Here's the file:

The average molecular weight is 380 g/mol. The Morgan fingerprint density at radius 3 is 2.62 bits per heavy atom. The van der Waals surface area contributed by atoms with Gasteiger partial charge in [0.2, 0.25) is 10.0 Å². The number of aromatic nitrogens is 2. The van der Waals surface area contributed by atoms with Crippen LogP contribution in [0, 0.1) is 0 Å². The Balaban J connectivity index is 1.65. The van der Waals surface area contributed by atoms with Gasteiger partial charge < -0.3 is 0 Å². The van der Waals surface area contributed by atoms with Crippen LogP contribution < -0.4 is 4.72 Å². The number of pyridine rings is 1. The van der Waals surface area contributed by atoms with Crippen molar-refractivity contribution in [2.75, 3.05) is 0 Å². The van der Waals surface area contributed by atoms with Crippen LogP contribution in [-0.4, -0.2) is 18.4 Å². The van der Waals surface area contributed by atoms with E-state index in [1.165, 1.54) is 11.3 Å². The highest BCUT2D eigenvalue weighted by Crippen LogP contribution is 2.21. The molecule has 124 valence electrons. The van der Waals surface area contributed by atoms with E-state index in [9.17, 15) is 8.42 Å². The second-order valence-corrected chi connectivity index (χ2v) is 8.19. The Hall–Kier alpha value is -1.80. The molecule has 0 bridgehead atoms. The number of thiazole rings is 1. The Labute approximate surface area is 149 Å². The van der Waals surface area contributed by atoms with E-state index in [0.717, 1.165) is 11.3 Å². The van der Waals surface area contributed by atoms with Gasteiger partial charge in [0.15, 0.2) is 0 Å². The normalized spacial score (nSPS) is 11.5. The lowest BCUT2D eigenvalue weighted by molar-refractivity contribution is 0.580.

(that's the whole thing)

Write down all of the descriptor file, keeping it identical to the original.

The average molecular weight is 380 g/mol. The Morgan fingerprint density at radius 3 is 2.62 bits per heavy atom. The van der Waals surface area contributed by atoms with Gasteiger partial charge in [0.2, 0.25) is 10.0 Å². The number of aromatic nitrogens is 2. The van der Waals surface area contributed by atoms with Crippen LogP contribution in [0, 0.1) is 0 Å². The Balaban J connectivity index is 1.65. The van der Waals surface area contributed by atoms with Gasteiger partial charge < -0.3 is 0 Å². The van der Waals surface area contributed by atoms with Crippen LogP contribution < -0.4 is 4.72 Å². The number of pyridine rings is 1. The van der Waals surface area contributed by atoms with Crippen molar-refractivity contribution in [2.75, 3.05) is 0 Å². The van der Waals surface area contributed by atoms with Crippen LogP contribution in [-0.4, -0.2) is 18.4 Å². The van der Waals surface area contributed by atoms with E-state index in [1.165, 1.54) is 11.3 Å². The highest BCUT2D eigenvalue weighted by Crippen LogP contribution is 2.21. The molecule has 124 valence electrons. The van der Waals surface area contributed by atoms with E-state index in [9.17, 15) is 8.42 Å². The second-order valence-corrected chi connectivity index (χ2v) is 8.19. The Hall–Kier alpha value is -1.80. The molecule has 0 bridgehead atoms. The number of thiazole rings is 1. The Labute approximate surface area is 149 Å². The van der Waals surface area contributed by atoms with E-state index in [0.717, 1.165) is 11.3 Å². The van der Waals surface area contributed by atoms with Gasteiger partial charge in [0.15, 0.2) is 0 Å². The normalized spacial score (nSPS) is 11.5. The lowest BCUT2D eigenvalue weighted by molar-refractivity contribution is 0.580.